by Todd Jones – Department of Philosophy, University of Nevada

At a typical Taekwondo tournament sparring competition, it is not unusual to hear coaches make statements to each other
along the lines of, “Eric’s roundhouse kicks have more power and grace; but Lance is more competitive, so I think Lance is
more likely to win this match.” As a former NCAA athlete, sports fan, and the parent of sons who do martial arts, I can attest that
the notion of competitiveness is usually a standard part of the conceptual tool kit that coaches use for understanding and trying
to improve their athletes’ performances. Athletes also tend to think about their own competitiveness and that of their opponents
to try to make sense of, and thus improve on, their performances.
The notion is also very common in the way sports writers and fans try to understand athletic contests.
Nonetheless, a bit of reflection shows it is hard to say which quality our concept of competitiveness really refers to. In the
example above, has Coach A told Coach B that Lance will be happy only if he is dominating the match, or has he told him
that Lance is scrappy and enjoys contests where he faces an uphill challenge? Does Lance’s competitiveness make him confident
and cool, or high strung and agitated? Does he try to match blow for blow or does he come to life largely in decisive moments?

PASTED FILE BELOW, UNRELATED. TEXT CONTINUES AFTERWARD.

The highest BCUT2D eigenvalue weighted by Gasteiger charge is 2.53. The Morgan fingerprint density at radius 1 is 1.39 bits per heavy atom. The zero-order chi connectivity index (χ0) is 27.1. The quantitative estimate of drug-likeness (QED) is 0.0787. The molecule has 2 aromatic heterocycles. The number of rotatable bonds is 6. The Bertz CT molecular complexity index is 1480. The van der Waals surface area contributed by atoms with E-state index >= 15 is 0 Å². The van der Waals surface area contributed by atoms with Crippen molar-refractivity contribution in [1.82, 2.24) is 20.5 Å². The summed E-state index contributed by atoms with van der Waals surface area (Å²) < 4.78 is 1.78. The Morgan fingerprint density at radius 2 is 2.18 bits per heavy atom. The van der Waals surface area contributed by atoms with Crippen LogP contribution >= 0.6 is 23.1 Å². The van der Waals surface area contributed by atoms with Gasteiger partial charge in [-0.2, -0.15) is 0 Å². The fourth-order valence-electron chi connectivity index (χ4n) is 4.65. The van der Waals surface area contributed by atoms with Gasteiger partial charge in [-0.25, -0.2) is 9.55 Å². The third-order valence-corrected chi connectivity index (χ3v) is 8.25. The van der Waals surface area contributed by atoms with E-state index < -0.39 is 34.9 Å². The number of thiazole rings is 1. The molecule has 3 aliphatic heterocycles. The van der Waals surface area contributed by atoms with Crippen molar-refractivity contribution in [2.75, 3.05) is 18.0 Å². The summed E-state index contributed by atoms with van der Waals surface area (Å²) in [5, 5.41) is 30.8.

Is the coach commenting on Lance’s obsessive analysis of his losses, or does he think he is a fighter who does not feel bad
about losses, but is inclined to proudly brag about his wins? Does this competitiveness manifest itself as a tendency to continually
kick as hard as possible, or does he continually try to play it safe to try to absolutely ensure against losing? Does he want
to be better than everyone, or is he extremely focused on certain rivals? The adjective competitive can comfortably cover any of
these inclinations or any of combination thereof.
In this paper, I argue that despite its apparent multifaceted nature, our notion of competitiveness does have a sort of
conceptual unity: a competitive person is one who strongly desires to do a certain activity better than others also doing that
activity. But I also want to argue that, despite this unity, knowing that a Taekwondo athlete is competitive tells us very little.
Competitive is a term which covers a family of what are actually a number of different sorts of mental states. Moreover, even if
one were to know that a person often enters into a particular type of competitive state that does not tell us much about when
they will or will not enter that state or what kinds of actions they will try to take. The notion of competitive may be one that
is in nearly every athlete’s conceptual toolkit. It is a much more unified notion than it appears. Yet, it is not actually a very useful
conceptual tool.

To read the complete study and conclusion click here

Leave a Reply

Your email address will not be published. Required fields are marked *